From this work and related studies in other areas of education (see Cazden 1988, Sutton 1992, Ogborn et al. 1996) have come a wide variety of now indispensable tools for the analysis of verbal data, oral or written (see Lemke 1998b for an overview), as well as newer techniques for the study of the visual representations (e.g. Kress & van Leeuwen 1996) that are so pervasive in science (cf. Lynch & Woolgar 1990, Lemke 1998a). In a recent project (Cumming & Wyatt-Smith, 1998), 19 highly respected researchers from the U.S., the U.K. and Australia analyzed videotape and documentary data (student notebooks, textbook excerpts, teacher overheads and handouts) from a variety of theoretical and methodological perspectives to ascertain the literacy demands of the advanced secondary school curriculum and their social and cultural functions. (Several of these analyses will be published in a forthcoming special issue of the journal Linguistics and Education). Such multiple analysis projects (e.g. Santa Barbara Classroom Discourse Group 1993, Kamen et al. 1997) are also increasingly common features of sociocultural research practice, because the sociocultural perspective highlights the ways in which any single analysis necessarily represents a socially and culturally positioned and thereby inherently limited viewpoint. Unfortunately, few studies have yet attempted to incorporate viewpoints that range across the full spectrum of social and cultural differences to be found in science education today. We preach collaboration across differences as an exemplary way for students to study science, but we do not often enough practice it ourselves as a way to study science education.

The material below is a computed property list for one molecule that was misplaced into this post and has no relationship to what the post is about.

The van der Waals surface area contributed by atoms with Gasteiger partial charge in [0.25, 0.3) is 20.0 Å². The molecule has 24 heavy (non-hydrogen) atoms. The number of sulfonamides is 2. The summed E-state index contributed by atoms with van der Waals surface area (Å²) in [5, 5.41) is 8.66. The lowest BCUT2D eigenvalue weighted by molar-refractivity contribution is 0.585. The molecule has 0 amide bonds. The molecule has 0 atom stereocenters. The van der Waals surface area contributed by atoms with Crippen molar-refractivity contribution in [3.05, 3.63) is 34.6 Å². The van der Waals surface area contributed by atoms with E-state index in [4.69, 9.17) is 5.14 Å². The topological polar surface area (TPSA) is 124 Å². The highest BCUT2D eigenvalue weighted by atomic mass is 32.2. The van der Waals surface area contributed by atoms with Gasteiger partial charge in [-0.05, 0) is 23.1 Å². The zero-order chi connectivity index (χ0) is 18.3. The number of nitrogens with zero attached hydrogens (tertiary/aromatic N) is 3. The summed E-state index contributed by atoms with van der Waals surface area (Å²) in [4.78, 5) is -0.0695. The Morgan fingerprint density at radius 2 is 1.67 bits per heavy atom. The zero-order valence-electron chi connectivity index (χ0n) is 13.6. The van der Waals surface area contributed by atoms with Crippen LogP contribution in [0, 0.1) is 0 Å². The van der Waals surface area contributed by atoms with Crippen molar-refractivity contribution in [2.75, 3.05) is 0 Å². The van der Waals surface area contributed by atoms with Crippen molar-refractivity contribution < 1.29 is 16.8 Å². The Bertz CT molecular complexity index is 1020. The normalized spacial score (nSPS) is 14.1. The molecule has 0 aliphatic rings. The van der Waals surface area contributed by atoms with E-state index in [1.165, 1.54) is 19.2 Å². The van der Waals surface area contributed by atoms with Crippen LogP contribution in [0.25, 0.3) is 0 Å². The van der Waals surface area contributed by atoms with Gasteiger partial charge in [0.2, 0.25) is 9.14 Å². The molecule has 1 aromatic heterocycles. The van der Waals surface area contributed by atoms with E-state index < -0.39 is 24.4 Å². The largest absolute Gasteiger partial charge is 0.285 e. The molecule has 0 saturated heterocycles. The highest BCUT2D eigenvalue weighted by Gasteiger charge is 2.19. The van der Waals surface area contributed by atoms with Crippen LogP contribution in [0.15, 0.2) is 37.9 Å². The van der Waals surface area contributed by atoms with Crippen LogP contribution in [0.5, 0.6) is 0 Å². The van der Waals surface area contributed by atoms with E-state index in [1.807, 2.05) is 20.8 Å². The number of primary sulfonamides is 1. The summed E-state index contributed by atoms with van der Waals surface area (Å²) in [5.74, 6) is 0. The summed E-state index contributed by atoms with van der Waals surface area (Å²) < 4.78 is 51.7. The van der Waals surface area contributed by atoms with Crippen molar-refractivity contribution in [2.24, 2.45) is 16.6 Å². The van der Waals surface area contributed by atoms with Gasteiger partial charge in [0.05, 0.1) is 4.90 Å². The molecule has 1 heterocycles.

Classroom studies have been a dominant focus of sociocultural research in science education, importantly supplemented by inteview-based studies (e.g. Baker & Leary 1995 in which girls speak out about science and school science). There has also been pioneering work on collaborative learning mediated by computer networks (e.g. Scardamalia 1992, Edelson et al. 1996), but sociocultural perspectives on science education should also push us to examine fundamentally different kinds of social arrangements for learning about science.